Long Lens for a Short Bellows - What do you do?
For those of you who have a camera with a short bellows.. what do you do for a long lens?
Do you use an extention lens board?
Do you use a telephoto lens?
Do you use something else entirely?
I'd like to hear what people actually have experience with, as opposed to what they have read about.
Last edited by darinwc; 11-11-2013 at 03:49 PM. Click to view previous post history.
Go not to the elves for counsel, for they will say both yes and no.
A macro lens, which if not enough, extension rings.
Originally Posted by darinwc
“The contemplation of things as they are, without error or confusion, without substitution or imposture, is in itself a nobler thing than a whole harvest of invention”
I sold the camera and got a chamonix, which takes any lens from my 65 to 450mm easily. Top hat lens boards throw your tilt axis off and depending on the camera design-can put a lot of stress on the front standard, tele lenses don't have nearly the coverage I need.
I know what I want but I just don't know how to go about gettin' it.-Hendrix
My default answer is "use a shorter lens", or failing that, "use a different camera". I've never found all that much use for really long lenses in LF; all the cameras I have can deal with a reasonable portrait/short-tele focal length, and it's not like I'm trying for field shots of distant birds with the 5x7. If I'm really racking out a large format camera, it's usually for macro purposes, not because of the length of the lens.
Maybe the complementary question is: What do you use long lenses *for*?
San Diego, CA, USA
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-The Little Technical Library, _Developing, Printing, And Enlarging_
Darin, the first approach that I reduced to practice was for lenses in barrel. Mount the lens in front of a shutter, if necessary put extension tubes between lens and shutter. There are limits to what can be done and, as has already been pointed out, doing this makes using swings difficult. I haven't done this with lenses in shutter, see clearly how it could be done.
The second approach I reduced to practice was a tandem camera. Two 2x3 Graphics mounted front-to-back on a rail, with a coupler between them to keep the dark in. That rig works with lenses up to 480 mm. The 480 is front-mounted, requires a short extension tube ...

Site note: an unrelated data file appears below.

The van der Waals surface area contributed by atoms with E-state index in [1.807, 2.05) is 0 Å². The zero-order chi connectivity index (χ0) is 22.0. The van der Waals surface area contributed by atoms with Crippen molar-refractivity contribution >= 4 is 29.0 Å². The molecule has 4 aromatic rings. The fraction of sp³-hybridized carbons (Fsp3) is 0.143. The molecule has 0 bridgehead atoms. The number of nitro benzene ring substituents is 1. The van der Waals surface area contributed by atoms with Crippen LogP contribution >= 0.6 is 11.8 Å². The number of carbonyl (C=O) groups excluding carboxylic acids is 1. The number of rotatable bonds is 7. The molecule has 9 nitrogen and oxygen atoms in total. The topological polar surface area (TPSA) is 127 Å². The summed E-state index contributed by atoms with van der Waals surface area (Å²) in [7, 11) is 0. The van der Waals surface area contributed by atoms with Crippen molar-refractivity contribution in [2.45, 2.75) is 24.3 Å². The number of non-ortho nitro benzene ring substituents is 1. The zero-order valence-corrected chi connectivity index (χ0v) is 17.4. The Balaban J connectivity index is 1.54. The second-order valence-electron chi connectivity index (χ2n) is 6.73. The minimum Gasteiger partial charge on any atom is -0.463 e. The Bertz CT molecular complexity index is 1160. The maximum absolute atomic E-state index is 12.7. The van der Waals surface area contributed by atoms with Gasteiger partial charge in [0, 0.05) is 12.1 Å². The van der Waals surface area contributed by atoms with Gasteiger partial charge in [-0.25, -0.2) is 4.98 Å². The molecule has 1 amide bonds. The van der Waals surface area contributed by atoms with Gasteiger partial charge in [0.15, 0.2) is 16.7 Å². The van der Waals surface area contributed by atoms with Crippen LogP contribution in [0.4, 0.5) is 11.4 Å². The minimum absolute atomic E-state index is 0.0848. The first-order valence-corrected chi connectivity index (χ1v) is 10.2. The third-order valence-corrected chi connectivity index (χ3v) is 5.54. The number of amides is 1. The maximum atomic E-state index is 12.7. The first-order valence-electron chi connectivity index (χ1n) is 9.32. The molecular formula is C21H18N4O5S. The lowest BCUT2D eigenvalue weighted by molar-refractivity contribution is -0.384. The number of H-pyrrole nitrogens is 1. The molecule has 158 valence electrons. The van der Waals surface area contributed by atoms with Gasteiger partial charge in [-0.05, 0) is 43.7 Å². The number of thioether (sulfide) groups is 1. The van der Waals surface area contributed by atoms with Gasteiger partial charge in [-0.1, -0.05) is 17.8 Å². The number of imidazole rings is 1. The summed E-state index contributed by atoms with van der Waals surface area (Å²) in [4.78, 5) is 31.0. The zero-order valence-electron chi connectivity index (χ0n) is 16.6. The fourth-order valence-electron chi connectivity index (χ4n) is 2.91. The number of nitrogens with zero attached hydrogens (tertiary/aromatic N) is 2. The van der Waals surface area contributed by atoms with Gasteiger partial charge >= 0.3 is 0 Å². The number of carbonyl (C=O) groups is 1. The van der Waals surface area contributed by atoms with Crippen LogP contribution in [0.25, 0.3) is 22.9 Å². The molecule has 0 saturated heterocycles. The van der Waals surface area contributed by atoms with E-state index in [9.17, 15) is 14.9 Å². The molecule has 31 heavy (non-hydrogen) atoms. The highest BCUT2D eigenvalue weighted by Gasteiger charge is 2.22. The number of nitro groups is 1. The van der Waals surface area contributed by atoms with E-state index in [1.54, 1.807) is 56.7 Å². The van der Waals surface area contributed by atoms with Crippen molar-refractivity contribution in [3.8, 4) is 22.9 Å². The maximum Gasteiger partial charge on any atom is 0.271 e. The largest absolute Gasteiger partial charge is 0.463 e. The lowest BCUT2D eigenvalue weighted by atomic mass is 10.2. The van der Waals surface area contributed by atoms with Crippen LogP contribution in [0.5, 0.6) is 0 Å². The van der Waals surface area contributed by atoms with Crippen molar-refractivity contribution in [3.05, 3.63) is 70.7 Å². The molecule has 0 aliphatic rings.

The third approach is for a monorail camera, won't work with a flatbed. An intermediate standard with an intermediate bellows or extension tube. I've done both.
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If anything, the standard bellows on my Toyo/Omega 45D is too long (probably because I've only got a 65mm SA, a 90mm SA, and a 135mm Xenar). To that end, I've got recessed boards and I'm going to buy a bag bellows when I find one cheap enough that fits.
I also wouldn't mind doing portraits, and have played around with a 180 Symmar-S, but there's no trouble there with a bag because most go out to 250mm or so, still more than enough.
But I still wouldn't mind longer, so I've just bought a 270mm Tele-Arton, allegedly 150mm flange-distance at infinity, so that should also have no troubles using the (eventual) bag bellows at portrait-distances.
Still, I'm not going to throw out my current bellows, so if I ever need longer I've got it as backup if I get a non-tele 400mm+ lens. And if I ever need a 400mm or something at macro distances, i'll cross that bridge when i come to it...
An awful lot of electrons were terribly inconvenienced in the making of this post.
f/64 and be there.
I own a Tachihara wooden field camera with 13" of bellows draw. I wanted to use a 300mm for indoor portraiture so I bought a Sinar P monorail. Each camera works great for it's intended purpose.
I made a top-hat lensboard for my 300mm Nikkor M on field cameras with only 12" of bellows draw. It saves me camera weight and works fairly well as long as I don't try to focus too close (min. focus is about 8 feet). Also, it is a pain to use front swings/tilts although it is doable to a certain extent (till the top-hat board starts to vignette.
As 12 inches is almost exactly 300mm, this is not much of an extension. It is just enough to make the lens usable for general work (not too close up) in the field. If you need to put a lens on your camera that is significantly longer than the bellows length and you expect to be using it regularly, I'd either spring for a telephoto if that would meet your needs (however, they are heavy, have little coverage and are a PITA with front movements) or just get a different camera altogether.
I have a 4x5 with 16" of bellows, and an 8x10 with 30" of bellows; the 8x10 has a 4x5 reducing back. The longest lens I use is 16 1/2", so one way or another I always have enough bellows.
Originally Posted by darinwc
Telephotos are problematic if you need movements - they usually have just enough coverage for their intended format, and since the node is displaced forward movements become very complicated. Not to mention the (typically) poorer performance.
i use a telephoto lens that the bellows will accommodate
and the lens that is toolong, i use on a different camera ..
( speed graphic + 15" optar instead of 370 converted symmar )